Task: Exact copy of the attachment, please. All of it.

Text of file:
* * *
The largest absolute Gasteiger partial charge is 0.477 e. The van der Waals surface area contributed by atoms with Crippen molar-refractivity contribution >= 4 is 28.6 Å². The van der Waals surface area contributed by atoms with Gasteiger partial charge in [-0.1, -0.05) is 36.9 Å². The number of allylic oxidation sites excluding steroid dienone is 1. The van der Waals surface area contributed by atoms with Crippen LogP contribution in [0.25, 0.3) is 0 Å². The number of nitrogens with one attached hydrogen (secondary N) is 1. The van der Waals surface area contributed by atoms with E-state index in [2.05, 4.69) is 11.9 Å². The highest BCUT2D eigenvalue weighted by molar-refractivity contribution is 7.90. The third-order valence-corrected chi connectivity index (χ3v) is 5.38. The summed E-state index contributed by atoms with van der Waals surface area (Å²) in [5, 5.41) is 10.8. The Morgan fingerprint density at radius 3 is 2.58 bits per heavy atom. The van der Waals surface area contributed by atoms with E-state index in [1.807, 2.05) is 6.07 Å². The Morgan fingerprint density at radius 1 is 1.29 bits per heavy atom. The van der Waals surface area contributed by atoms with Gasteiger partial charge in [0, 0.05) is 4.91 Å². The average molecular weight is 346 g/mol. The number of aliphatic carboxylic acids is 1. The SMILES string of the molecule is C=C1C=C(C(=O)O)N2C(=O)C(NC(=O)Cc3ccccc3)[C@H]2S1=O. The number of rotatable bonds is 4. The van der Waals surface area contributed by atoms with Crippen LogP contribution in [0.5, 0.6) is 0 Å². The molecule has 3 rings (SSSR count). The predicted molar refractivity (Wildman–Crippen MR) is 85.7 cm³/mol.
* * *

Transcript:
The largest absolute Gasteiger partial charge is 0.477 e. The van der Waals surface area contributed by atoms with Crippen molar-refractivity contribution >= 4 is 28.6 Å². The van der Waals surface area contributed by atoms with Gasteiger partial charge in [-0.1, -0.05) is 36.9 Å². The number of allylic oxidation sites excluding steroid dienone is 1. The van der Waals surface area contributed by atoms with Crippen LogP contribution in [0.25, 0.3) is 0 Å². The number of nitrogens with one attached hydrogen (secondary N) is 1. The van der Waals surface area contributed by atoms with E-state index in [2.05, 4.69) is 11.9 Å². The highest BCUT2D eigenvalue weighted by molar-refractivity contribution is 7.90. The third-order valence-corrected chi connectivity index (χ3v) is 5.38. The summed E-state index contributed by atoms with van der Waals surface area (Å²) in [5, 5.41) is 10.8. The Morgan fingerprint density at radius 3 is 2.58 bits per heavy atom. The van der Waals surface area contributed by atoms with E-state index in [1.807, 2.05) is 6.07 Å². The Morgan fingerprint density at radius 1 is 1.29 bits per heavy atom. The van der Waals surface area contributed by atoms with Gasteiger partial charge in [0, 0.05) is 4.91 Å². The average molecular weight is 346 g/mol. The number of aliphatic carboxylic acids is 1. The SMILES string of the molecule is C=C1C=C(C(=O)O)N2C(=O)C(NC(=O)Cc3ccccc3)[C@H]2S1=O. The number of rotatable bonds is 4. The van der Waals surface area contributed by atoms with Crippen LogP contribution in [0.5, 0.6) is 0 Å². The molecule has 3 rings (SSSR count). The predicted molar refractivity (Wildman–Crippen MR) is 85.7 cm³/mol.